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Monday, 11 February 2013
Page: 813

Mr McCORMACK (Riverina) (17:09): I welcome the introduction of the Aboriginal and Torres Strait Islander Peoples Recognition Bill 2012 into the House. This is an important step forward in the recognition of Aboriginal and Torres Strait Islander peoples in our nation's Constitution, something I support. It is important that we maintain a bipartisan approach to their constitutional recognition and I welcome the Leader of the Opposition's proposal that both leaders make statements to the House of Representatives affirming support for constitutional recognition. I also commend the government on the establishment of a parliamentary joint select committee following the recommendation of the coalition. In December 2010 the government announced the formation of an expert panel on constitutional recognition of Aboriginal and Torres Strait Islander peoples to consult throughout 2011.

I join with my coalition colleagues in thanking Professor Patrick Dodson and Mr Mark Leibler AC for their work in consulting with Aboriginal and Torres Strait Islander peoples to deliver a report on possible options for a constitutional change. It is essential that we work together with this expert panel to achieve this necessary change to the Constitution and to take the important step forward in recognising our first Australians. Achieving meaningful change to the Constitution has long been a commitment in this place of the Liberals and Nationals.

It was a coalition government which was responsible for the historic 1967 referendum which removed racially discriminatory provisions from the Constitution. That referendum passed with the overwhelming support of the Australian people—more than 90 per cent of all votes cast and all states carrying it. In 1998 Prime Minister John Howard spoke in favour of a constitutional amendment that recognised the prior occupation of Australia by Indigenous peoples and their place in the Australian community as well as their right to preserve their distinctive identity. At the 2007 election the Liberals and Nationals made a commitment to hold a referendum on this matter, which took the Labor Party 2½ years to match. It is the coalition that has maintained its position on constitutional recognition and our commitment to seeing it pass. But we cannot do this alone.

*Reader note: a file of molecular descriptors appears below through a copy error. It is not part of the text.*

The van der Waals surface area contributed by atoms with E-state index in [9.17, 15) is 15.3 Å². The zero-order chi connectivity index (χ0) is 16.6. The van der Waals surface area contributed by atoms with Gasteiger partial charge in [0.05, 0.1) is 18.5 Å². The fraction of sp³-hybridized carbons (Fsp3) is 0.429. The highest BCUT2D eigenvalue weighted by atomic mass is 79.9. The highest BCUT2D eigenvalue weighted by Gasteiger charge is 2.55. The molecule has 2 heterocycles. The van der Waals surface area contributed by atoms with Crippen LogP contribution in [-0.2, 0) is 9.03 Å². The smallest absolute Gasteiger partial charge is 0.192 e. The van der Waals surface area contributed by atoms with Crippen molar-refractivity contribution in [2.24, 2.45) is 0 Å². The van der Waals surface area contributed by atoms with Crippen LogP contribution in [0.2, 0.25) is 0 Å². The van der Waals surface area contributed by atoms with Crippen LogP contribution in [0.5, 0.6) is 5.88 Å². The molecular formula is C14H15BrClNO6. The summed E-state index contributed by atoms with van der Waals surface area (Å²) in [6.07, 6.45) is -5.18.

Wagga Wagga based Wiradjuri elder Aunty Isabel Reid said it is time for the parliament to put politics aside and work together to achieve meaningful reform in this area, so I welcome the government's bipartisan, in-principle support of the constitutional recognition of Aboriginal and Torres Strait Islander people. I am pleased that this is now a bipartisan endeavour but there is still much work to be done.

Given the fact that we are only months away from the federal election, little progress has been made to ensure there is necessary community consensus for this change at a referendum of the people. We just heard the member for Makin say that there have been only eight of 44 referenda passed. Thankfully, the fifth of those, on 27 May 1967, gave the Commonwealth power to make laws for Aboriginal people resident in the states and to include all Aboriginal people in the national census. But generally referenda fail, so it is absolutely crucial that when this referendum is put to the people it passes, as well as recognition in the Constitution for local government. We must make sure that when we do put it as a referendum it absolutely passes with the majority of the people.

Because of this, it is appropriate that we delay a referendum bill on this important issue until a time when there is wide, long-lasting and bipartisan support for constitutional recognition. The coalition has consistently reassured the government and the community of our strong support for the recognition of Australia's Aboriginal and Torres Islander peoples in the Constitution and we want to ensure that this happens in the right way, at a time when it has the most chance of succeeding at a referendum.